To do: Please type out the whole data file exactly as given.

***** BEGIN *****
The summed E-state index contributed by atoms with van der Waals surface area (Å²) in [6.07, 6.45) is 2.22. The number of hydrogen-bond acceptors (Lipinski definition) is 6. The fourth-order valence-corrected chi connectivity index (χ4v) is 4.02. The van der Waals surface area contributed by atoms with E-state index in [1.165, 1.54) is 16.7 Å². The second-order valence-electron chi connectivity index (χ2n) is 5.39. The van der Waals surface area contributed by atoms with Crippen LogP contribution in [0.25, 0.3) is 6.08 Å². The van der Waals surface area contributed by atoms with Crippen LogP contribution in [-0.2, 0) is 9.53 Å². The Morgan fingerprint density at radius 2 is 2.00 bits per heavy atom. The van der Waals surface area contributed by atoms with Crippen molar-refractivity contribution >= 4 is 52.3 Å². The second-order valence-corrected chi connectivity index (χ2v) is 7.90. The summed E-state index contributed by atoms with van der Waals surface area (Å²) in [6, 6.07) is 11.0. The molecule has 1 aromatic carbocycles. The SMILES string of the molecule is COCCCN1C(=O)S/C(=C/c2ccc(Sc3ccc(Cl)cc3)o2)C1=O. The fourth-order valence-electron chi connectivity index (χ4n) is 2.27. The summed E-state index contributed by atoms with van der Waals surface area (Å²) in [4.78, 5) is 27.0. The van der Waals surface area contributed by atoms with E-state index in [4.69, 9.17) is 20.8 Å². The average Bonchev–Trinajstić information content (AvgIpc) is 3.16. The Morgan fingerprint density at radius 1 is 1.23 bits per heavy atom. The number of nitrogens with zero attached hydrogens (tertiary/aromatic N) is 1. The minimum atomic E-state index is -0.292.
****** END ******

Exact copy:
The summed E-state index contributed by atoms with van der Waals surface area (Å²) in [6.07, 6.45) is 2.22. The number of hydrogen-bond acceptors (Lipinski definition) is 6. The fourth-order valence-corrected chi connectivity index (χ4v) is 4.02. The van der Waals surface area contributed by atoms with E-state index in [1.165, 1.54) is 16.7 Å². The second-order valence-electron chi connectivity index (χ2n) is 5.39. The van der Waals surface area contributed by atoms with Crippen LogP contribution in [0.25, 0.3) is 6.08 Å². The van der Waals surface area contributed by atoms with Crippen LogP contribution in [-0.2, 0) is 9.53 Å². The Morgan fingerprint density at radius 2 is 2.00 bits per heavy atom. The van der Waals surface area contributed by atoms with Crippen molar-refractivity contribution >= 4 is 52.3 Å². The second-order valence-corrected chi connectivity index (χ2v) is 7.90. The summed E-state index contributed by atoms with van der Waals surface area (Å²) in [6, 6.07) is 11.0. The molecule has 1 aromatic carbocycles. The SMILES string of the molecule is COCCCN1C(=O)S/C(=C/c2ccc(Sc3ccc(Cl)cc3)o2)C1=O. The fourth-order valence-electron chi connectivity index (χ4n) is 2.27. The summed E-state index contributed by atoms with van der Waals surface area (Å²) in [4.78, 5) is 27.0. The van der Waals surface area contributed by atoms with E-state index in [4.69, 9.17) is 20.8 Å². The average Bonchev–Trinajstić information content (AvgIpc) is 3.16. The Morgan fingerprint density at radius 1 is 1.23 bits per heavy atom. The number of nitrogens with zero attached hydrogens (tertiary/aromatic N) is 1. The minimum atomic E-state index is -0.292.